Why Every Member of Congress Gets a Monthly Porn Delivery

Larry Flynt has sent a monthly copy of Hustler to every congressional office for the last 30 years, and members of Congress can’t stop it.

Hustler magazine publisher Larry Flynt.
National Journal
Matt Vasilogambros
April 17, 2014, 1 a.m.

Con­gres­sion­al of­fices have a porn prob­lem, but it’s not ex­actly what you think.

Since 1983, Larry Flynt has sent the monthly magazine he foun­ded, Hust­ler, to each and every mem­ber of Con­gress.

The dirty mag comes in a plain ma­nila en­vel­ope, fairly un­detect­able to the poor in­tern or staffer tasked with open­ing the mail. And every month, there it is: Hust­ler, fea­tur­ing dozens of na­ked or scantly dressed wo­men, vul­gar com­ics, and art­icles, some satir­ic­al, on polit­ics, so­ci­ety, and sex.

It’s not like mem­bers of Con­gress haven’t tried to stop the magazines from com­ing. They just can’t stop it leg­ally.

Fol­low­ing the com­plaints from 264 con­gres­sion­al of­fices in 1984, the U.S. Postal Ser­vice asked the U.S. Dis­trict Court for the Dis­trict of Columbia to block the mail­ings. But that re­quest failed when the court ruled two years later that the de­liv­ery of the magazine could not be stopped. The court wrote:

Re­ceiv­ing Hust­ler once each month would not un­duly bur­den a Mem­ber of Con­gress. Mem­bers are not forced to read the magazine or oth­er of the mail they re­ceive in volume. We can­not ima­gine that Con­gres­sion­al of­fices all lack wastebas­kets.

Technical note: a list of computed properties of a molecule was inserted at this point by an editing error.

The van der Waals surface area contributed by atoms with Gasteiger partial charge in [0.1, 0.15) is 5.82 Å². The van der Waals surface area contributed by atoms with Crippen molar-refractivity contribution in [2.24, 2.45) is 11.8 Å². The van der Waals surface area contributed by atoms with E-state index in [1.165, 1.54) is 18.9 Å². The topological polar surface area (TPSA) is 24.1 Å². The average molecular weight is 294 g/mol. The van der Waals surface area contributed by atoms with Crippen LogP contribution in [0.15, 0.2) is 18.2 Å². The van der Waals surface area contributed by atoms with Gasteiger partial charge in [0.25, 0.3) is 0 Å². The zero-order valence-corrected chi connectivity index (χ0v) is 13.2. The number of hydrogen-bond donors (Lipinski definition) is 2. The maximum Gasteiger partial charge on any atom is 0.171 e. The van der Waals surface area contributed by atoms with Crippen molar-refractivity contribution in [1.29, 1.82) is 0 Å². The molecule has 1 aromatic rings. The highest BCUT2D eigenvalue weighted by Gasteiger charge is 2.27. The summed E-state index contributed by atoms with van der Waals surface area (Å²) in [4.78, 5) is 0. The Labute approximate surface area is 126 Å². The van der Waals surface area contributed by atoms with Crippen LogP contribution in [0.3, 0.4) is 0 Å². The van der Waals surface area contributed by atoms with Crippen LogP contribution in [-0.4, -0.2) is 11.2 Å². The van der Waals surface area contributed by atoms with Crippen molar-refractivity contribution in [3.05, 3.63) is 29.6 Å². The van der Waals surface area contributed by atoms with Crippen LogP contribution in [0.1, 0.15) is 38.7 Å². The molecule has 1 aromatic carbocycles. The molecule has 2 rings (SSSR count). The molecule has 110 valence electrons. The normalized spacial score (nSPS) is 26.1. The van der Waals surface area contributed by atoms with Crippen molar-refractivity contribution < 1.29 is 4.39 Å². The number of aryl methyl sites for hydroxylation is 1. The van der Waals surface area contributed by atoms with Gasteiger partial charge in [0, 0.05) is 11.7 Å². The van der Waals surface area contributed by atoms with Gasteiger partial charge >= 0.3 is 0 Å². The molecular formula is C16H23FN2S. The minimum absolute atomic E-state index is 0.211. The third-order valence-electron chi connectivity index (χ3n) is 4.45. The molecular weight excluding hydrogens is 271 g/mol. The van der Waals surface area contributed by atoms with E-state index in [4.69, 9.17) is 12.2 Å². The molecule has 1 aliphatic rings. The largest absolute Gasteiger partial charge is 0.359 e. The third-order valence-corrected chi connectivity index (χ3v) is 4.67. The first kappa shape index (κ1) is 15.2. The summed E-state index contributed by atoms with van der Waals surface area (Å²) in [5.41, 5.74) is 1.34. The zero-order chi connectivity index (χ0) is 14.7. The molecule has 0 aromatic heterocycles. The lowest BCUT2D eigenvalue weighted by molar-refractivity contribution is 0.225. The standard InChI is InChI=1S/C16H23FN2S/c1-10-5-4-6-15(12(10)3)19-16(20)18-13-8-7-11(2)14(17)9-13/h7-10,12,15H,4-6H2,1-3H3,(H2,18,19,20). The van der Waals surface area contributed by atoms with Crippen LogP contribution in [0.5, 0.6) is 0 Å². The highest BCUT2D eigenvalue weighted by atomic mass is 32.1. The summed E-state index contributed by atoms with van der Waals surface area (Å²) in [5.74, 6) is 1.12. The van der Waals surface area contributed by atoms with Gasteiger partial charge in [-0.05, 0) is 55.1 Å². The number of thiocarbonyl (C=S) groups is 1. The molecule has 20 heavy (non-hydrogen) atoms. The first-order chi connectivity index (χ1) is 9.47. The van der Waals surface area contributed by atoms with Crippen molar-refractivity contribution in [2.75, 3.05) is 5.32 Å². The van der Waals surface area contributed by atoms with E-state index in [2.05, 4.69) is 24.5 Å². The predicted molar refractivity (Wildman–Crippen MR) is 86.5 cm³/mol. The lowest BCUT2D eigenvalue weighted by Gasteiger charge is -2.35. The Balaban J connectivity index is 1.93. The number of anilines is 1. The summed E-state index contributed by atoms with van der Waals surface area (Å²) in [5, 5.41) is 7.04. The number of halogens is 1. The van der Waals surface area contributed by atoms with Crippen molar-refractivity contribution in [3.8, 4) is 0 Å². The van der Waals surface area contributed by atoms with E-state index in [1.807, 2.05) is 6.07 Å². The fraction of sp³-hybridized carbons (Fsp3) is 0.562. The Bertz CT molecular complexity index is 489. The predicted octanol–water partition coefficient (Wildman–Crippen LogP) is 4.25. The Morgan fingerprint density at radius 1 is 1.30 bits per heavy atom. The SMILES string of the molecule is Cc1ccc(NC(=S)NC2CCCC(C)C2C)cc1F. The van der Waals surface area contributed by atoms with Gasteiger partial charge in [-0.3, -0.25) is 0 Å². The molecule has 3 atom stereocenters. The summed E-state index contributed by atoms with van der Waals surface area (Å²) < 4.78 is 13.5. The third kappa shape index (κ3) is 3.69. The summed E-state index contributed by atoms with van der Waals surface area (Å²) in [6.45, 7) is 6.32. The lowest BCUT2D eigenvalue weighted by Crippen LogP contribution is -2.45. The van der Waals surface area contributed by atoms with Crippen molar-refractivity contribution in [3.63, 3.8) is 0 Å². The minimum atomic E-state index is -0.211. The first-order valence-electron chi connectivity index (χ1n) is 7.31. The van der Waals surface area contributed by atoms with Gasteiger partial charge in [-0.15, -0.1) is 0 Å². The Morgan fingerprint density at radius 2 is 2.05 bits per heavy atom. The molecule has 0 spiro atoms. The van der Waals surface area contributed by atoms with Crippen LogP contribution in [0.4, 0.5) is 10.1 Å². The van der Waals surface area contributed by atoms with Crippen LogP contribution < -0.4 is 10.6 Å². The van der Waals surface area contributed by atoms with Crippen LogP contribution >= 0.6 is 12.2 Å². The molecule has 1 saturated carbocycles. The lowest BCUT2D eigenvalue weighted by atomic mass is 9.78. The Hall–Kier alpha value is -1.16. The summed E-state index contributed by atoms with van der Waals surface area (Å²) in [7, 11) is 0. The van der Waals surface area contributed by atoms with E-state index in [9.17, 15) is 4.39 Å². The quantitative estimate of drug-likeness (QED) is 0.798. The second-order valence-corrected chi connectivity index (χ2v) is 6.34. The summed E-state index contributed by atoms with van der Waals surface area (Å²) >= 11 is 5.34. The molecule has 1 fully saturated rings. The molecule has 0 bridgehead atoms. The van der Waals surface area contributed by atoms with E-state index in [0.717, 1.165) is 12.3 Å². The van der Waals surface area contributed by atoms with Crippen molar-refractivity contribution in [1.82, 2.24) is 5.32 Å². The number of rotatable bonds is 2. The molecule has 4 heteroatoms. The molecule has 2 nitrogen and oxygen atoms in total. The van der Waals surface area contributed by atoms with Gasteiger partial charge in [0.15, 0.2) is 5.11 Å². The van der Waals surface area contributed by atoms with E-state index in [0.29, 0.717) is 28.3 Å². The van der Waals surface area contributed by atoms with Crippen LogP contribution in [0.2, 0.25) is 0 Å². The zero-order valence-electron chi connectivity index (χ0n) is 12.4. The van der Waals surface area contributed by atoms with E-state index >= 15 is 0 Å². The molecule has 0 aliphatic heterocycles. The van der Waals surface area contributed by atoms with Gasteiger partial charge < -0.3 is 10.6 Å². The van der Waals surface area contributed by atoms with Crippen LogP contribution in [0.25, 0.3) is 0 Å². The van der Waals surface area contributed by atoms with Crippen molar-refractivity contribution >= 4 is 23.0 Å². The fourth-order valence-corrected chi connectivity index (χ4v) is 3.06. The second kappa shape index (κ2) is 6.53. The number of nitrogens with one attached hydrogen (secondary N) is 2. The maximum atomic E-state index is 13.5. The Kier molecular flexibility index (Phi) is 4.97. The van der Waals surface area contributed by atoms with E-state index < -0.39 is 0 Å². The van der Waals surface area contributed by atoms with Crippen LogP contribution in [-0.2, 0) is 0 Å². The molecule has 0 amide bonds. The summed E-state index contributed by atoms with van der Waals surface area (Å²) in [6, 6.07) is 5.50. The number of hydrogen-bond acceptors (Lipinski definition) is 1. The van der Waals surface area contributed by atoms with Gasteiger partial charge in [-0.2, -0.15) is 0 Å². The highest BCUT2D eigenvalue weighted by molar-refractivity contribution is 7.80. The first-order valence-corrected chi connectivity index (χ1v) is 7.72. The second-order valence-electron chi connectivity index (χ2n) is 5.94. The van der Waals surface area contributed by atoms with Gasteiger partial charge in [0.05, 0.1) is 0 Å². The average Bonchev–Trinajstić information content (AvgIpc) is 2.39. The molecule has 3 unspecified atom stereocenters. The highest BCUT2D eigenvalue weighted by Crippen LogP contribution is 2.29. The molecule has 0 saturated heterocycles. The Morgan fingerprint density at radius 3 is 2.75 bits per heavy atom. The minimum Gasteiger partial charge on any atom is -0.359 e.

For Hust­ler, it was a First Amend­ment is­sue. This was Flynt’s right to pe­ti­tion the gov­ern­ment, he ar­gued, and the court agreed. Or as Flynt told The Hill in 2011, “Moses freed the Jews, Lin­coln freed the slaves, and I just wanted to free all the neur­ot­ics.”

Thirty years later, the con­gres­sion­al sub­scrip­tion count re­mains the same: 535. The magazine is not sent to mem­bers of the ex­ec­ut­ive branch, though.

Some mem­bers of Con­gress have made their ob­jec­tions to re­ceiv­ing the magazine pub­lic. “It’s in­sult­ing be­ha­vi­or on the part of the pub­lish­er, but not sur­pris­ing,” said Rep. Jim Math­eson, a Utah Demo­crat, in 2006.

For the most part, however, re­ceiv­ing the magazine is just a part of every­day life in con­gres­sion­al of­fices.

Some staffers say it has be­come a light­hearted way for them to have a little fun — and not just by read­ing it. Most of the time the magazine ends up in the trash. But take these five ex­amples from staffers (quotes are ed­ited to pre­serve an­onym­ity):

I let in­terns know they will re­ceive an in­ter­est­ing magazine and they should just throw it away.

I “for­get” to men­tion it to in­terns and wait to watch the look of hor­ror on their face when they open it in a con­gres­sion­al of­fice.

I have a friend that I asked one day if he liked to read. He said, “Sure, I read a bit.” Since then, I have sent him every ran­dom book our of­fice has re­ceived, in­clud­ing a couple Hust­lers for some re­fresh­ing ma­ter­i­al. He still has no idea it’s me.

For a while, the in­terns, after their ini­tial shock and be­fuddle­ment, were dir­ec­ted to save the Hust­lers. We even­tu­ally gave a cowork­er the whole year’s sup­ply for Secret Santa and then she would mail them to her boy­friend in Ir­aq. Cer­tainly one of the least-her­al­ded ways the of­fice sup­por­ted our troops.

Some bud­dies and I col­lec­ted them for sev­er­al months, and then sent them all to the same friend in one day. The re­cip­i­ent worked in the back of­fice, so they’d be de­livered to him from that of­fice’s staff as­sist­ant in piles as the mail came in.

And the folks at Hust­ler are fully aware that the magazine is treated this way. As Ar­thur Sando, a spokes­man for the Beverly Hills, Cal­if.-based magazine, put it to me, “We as­sume, at this point, that staff mem­bers are either read­ing it or toss­ing it.”

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